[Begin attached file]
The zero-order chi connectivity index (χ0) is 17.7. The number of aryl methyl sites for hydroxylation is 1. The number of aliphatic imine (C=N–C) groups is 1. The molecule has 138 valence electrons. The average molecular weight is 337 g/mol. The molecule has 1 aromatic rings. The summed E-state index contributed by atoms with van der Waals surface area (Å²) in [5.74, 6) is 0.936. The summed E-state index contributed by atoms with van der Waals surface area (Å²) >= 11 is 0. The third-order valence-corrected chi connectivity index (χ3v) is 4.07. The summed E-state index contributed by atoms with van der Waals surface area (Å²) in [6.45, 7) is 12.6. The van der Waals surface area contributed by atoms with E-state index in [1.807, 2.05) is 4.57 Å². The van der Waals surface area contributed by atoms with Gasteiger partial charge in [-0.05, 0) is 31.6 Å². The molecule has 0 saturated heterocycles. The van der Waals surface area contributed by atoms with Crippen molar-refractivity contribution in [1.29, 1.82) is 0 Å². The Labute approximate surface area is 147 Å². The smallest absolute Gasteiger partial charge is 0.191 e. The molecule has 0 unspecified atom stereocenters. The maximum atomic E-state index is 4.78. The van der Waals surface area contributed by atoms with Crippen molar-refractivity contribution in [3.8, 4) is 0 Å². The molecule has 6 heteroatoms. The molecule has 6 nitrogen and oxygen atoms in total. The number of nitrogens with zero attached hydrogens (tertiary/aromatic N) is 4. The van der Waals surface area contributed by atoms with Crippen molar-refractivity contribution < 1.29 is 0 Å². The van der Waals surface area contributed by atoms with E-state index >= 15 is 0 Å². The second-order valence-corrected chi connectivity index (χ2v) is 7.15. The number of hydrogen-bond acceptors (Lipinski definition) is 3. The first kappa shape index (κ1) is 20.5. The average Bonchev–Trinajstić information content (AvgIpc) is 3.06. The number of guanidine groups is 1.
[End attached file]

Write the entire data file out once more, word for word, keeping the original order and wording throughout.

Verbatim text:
The zero-order chi connectivity index (χ0) is 17.7. The number of aryl methyl sites for hydroxylation is 1. The number of aliphatic imine (C=N–C) groups is 1. The molecule has 138 valence electrons. The average molecular weight is 337 g/mol. The molecule has 1 aromatic rings. The summed E-state index contributed by atoms with van der Waals surface area (Å²) in [5.74, 6) is 0.936. The summed E-state index contributed by atoms with van der Waals surface area (Å²) >= 11 is 0. The third-order valence-corrected chi connectivity index (χ3v) is 4.07. The summed E-state index contributed by atoms with van der Waals surface area (Å²) in [6.45, 7) is 12.6. The van der Waals surface area contributed by atoms with E-state index in [1.807, 2.05) is 4.57 Å². The van der Waals surface area contributed by atoms with Gasteiger partial charge in [-0.05, 0) is 31.6 Å². The molecule has 0 saturated heterocycles. The van der Waals surface area contributed by atoms with Crippen molar-refractivity contribution in [1.29, 1.82) is 0 Å². The Labute approximate surface area is 147 Å². The smallest absolute Gasteiger partial charge is 0.191 e. The molecule has 0 unspecified atom stereocenters. The maximum atomic E-state index is 4.78. The van der Waals surface area contributed by atoms with Crippen molar-refractivity contribution in [3.8, 4) is 0 Å². The molecule has 6 heteroatoms. The molecule has 6 nitrogen and oxygen atoms in total. The number of nitrogens with zero attached hydrogens (tertiary/aromatic N) is 4. The van der Waals surface area contributed by atoms with Crippen molar-refractivity contribution < 1.29 is 0 Å². The van der Waals surface area contributed by atoms with E-state index >= 15 is 0 Å². The second-order valence-corrected chi connectivity index (χ2v) is 7.15. The number of hydrogen-bond acceptors (Lipinski definition) is 3. The first kappa shape index (κ1) is 20.5. The average Bonchev–Trinajstić information content (AvgIpc) is 3.06. The number of guanidine groups is 1.